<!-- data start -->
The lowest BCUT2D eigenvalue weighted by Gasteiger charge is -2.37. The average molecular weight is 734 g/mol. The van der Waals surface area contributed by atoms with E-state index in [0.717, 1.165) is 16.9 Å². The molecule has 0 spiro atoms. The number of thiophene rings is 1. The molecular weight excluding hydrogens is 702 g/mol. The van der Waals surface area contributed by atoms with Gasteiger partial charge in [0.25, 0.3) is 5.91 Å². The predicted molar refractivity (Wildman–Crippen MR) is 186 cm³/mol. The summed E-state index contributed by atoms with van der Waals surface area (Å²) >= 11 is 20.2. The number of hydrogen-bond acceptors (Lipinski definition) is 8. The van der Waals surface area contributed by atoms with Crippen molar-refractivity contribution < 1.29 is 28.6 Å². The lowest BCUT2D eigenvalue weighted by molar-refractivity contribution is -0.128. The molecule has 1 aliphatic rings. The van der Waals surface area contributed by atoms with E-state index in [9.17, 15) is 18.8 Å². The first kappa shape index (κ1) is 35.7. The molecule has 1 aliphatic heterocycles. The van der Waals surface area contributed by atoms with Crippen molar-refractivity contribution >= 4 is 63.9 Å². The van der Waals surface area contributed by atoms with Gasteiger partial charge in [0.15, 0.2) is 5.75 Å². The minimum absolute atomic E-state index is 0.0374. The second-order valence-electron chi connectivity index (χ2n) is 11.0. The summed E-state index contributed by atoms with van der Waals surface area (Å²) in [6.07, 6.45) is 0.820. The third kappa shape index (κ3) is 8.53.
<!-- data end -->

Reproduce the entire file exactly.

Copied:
The lowest BCUT2D eigenvalue weighted by Gasteiger charge is -2.37. The average molecular weight is 734 g/mol. The van der Waals surface area contributed by atoms with E-state index in [0.717, 1.165) is 16.9 Å². The molecule has 0 spiro atoms. The number of thiophene rings is 1. The molecular weight excluding hydrogens is 702 g/mol. The van der Waals surface area contributed by atoms with Gasteiger partial charge in [0.25, 0.3) is 5.91 Å². The predicted molar refractivity (Wildman–Crippen MR) is 186 cm³/mol. The summed E-state index contributed by atoms with van der Waals surface area (Å²) >= 11 is 20.2. The number of hydrogen-bond acceptors (Lipinski definition) is 8. The van der Waals surface area contributed by atoms with Crippen molar-refractivity contribution < 1.29 is 28.6 Å². The lowest BCUT2D eigenvalue weighted by molar-refractivity contribution is -0.128. The molecule has 1 aliphatic rings. The van der Waals surface area contributed by atoms with E-state index in [9.17, 15) is 18.8 Å². The first kappa shape index (κ1) is 35.7. The molecule has 1 aliphatic heterocycles. The van der Waals surface area contributed by atoms with Crippen molar-refractivity contribution >= 4 is 63.9 Å². The van der Waals surface area contributed by atoms with Gasteiger partial charge in [0.15, 0.2) is 5.75 Å². The minimum absolute atomic E-state index is 0.0374. The second-order valence-electron chi connectivity index (χ2n) is 11.0. The summed E-state index contributed by atoms with van der Waals surface area (Å²) in [6.07, 6.45) is 0.820. The third kappa shape index (κ3) is 8.53.